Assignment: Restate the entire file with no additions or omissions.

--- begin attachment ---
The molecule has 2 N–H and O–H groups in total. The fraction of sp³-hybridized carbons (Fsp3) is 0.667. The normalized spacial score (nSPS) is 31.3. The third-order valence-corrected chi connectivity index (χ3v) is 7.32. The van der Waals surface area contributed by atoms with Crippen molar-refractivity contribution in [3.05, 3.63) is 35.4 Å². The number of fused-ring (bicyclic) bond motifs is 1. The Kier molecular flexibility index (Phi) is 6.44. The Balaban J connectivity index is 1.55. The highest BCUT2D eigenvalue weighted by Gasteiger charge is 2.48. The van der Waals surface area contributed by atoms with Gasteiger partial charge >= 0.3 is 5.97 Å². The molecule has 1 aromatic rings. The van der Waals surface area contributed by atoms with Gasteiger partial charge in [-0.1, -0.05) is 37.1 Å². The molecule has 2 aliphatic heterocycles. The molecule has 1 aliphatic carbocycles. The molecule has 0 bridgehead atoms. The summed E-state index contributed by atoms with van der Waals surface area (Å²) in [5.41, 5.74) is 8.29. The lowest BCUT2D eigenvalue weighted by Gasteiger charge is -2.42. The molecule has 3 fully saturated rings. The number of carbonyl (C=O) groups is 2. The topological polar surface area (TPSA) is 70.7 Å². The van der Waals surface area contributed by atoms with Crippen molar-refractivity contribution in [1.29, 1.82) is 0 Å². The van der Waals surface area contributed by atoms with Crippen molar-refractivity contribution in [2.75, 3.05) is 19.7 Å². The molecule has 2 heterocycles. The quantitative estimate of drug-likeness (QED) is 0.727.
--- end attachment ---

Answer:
The molecule has 2 N–H and O–H groups in total. The fraction of sp³-hybridized carbons (Fsp3) is 0.667. The normalized spacial score (nSPS) is 31.3. The third-order valence-corrected chi connectivity index (χ3v) is 7.32. The van der Waals surface area contributed by atoms with Crippen molar-refractivity contribution in [3.05, 3.63) is 35.4 Å². The number of fused-ring (bicyclic) bond motifs is 1. The Kier molecular flexibility index (Phi) is 6.44. The Balaban J connectivity index is 1.55. The highest BCUT2D eigenvalue weighted by Gasteiger charge is 2.48. The van der Waals surface area contributed by atoms with Gasteiger partial charge >= 0.3 is 5.97 Å². The molecule has 1 aromatic rings. The van der Waals surface area contributed by atoms with Gasteiger partial charge in [-0.1, -0.05) is 37.1 Å². The molecule has 2 aliphatic heterocycles. The molecule has 1 aliphatic carbocycles. The molecule has 0 bridgehead atoms. The summed E-state index contributed by atoms with van der Waals surface area (Å²) in [5.41, 5.74) is 8.29. The lowest BCUT2D eigenvalue weighted by Gasteiger charge is -2.42. The molecule has 3 fully saturated rings. The number of carbonyl (C=O) groups is 2. The topological polar surface area (TPSA) is 70.7 Å². The van der Waals surface area contributed by atoms with Crippen molar-refractivity contribution in [1.29, 1.82) is 0 Å². The van der Waals surface area contributed by atoms with Crippen molar-refractivity contribution in [2.75, 3.05) is 19.7 Å². The molecule has 2 heterocycles. The quantitative estimate of drug-likeness (QED) is 0.727.